To what extent is Mercutio responsible for the deaths of Romeo and Juliet in Shakespeare's Romeo and Juliet?

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Jonathan Beutlich, M.A. eNotes educator | Certified Educator

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The answer to this question is subject to the feelings and thoughts of individual audience members or readers. You are certainly welcome to argue that Mercutio should share some of the blame for the eventual deaths of both Romeo and Juliet. A person could argue that had Mercutio not fought Tybalt, he wouldn't have died. If Mercutio didn't die, then Romeo wouldn't kill Tybalt for revenge. If Romeo didn't kill Tybalt, then Romeo wouldn't be banished and cause events to spiral out of control. Personally, I don't agree with that reasoning. If Mercutio is partly to blame, then I also think it is appropriate to blame the weather. If the weather wasn't hot, Mercutio wouldn't have been stirring for a fight.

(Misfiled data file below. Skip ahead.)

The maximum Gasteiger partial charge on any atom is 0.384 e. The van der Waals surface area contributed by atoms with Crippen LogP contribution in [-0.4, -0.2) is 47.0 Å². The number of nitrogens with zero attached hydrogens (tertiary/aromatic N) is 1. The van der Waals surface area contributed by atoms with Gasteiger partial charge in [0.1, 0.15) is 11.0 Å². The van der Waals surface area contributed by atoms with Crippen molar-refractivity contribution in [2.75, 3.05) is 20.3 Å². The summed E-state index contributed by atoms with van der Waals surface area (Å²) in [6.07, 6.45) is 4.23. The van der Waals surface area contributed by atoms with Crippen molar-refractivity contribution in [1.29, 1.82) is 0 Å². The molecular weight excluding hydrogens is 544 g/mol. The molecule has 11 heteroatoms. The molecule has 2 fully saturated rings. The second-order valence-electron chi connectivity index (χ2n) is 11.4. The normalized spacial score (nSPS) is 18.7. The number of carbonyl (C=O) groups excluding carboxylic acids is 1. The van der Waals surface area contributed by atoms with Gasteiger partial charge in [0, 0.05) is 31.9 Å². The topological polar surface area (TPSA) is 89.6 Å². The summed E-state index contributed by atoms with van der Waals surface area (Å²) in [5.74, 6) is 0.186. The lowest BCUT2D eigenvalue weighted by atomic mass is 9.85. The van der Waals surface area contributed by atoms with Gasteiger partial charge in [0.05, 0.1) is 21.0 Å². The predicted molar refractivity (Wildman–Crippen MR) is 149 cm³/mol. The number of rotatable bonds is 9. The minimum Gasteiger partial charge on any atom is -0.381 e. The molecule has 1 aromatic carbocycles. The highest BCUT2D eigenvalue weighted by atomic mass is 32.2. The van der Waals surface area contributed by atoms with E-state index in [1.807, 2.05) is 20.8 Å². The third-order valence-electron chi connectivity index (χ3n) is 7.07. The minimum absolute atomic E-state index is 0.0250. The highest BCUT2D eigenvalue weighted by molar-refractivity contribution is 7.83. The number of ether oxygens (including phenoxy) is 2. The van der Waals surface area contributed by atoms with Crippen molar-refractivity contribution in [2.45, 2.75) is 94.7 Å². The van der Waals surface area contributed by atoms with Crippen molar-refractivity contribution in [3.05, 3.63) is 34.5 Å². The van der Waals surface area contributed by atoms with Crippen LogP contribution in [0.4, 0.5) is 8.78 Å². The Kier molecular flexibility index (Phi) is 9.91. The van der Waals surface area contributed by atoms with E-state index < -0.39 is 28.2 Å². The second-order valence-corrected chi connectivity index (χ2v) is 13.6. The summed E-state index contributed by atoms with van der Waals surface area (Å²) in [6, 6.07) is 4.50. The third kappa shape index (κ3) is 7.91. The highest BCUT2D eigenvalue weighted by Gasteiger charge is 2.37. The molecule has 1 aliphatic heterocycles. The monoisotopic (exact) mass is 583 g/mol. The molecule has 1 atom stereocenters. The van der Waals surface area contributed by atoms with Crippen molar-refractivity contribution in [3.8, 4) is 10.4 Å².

The day is hot, the Capulets abroad.
And if we meet, we shall not scape a brawl,

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akpeck71 | Student

I believe both were very responsible. The nurse facilitated Juliet getting out of the house and the friar did not get to Romeo in time to tell him that Juliet was not, in fact, dead, but would awake some time later.

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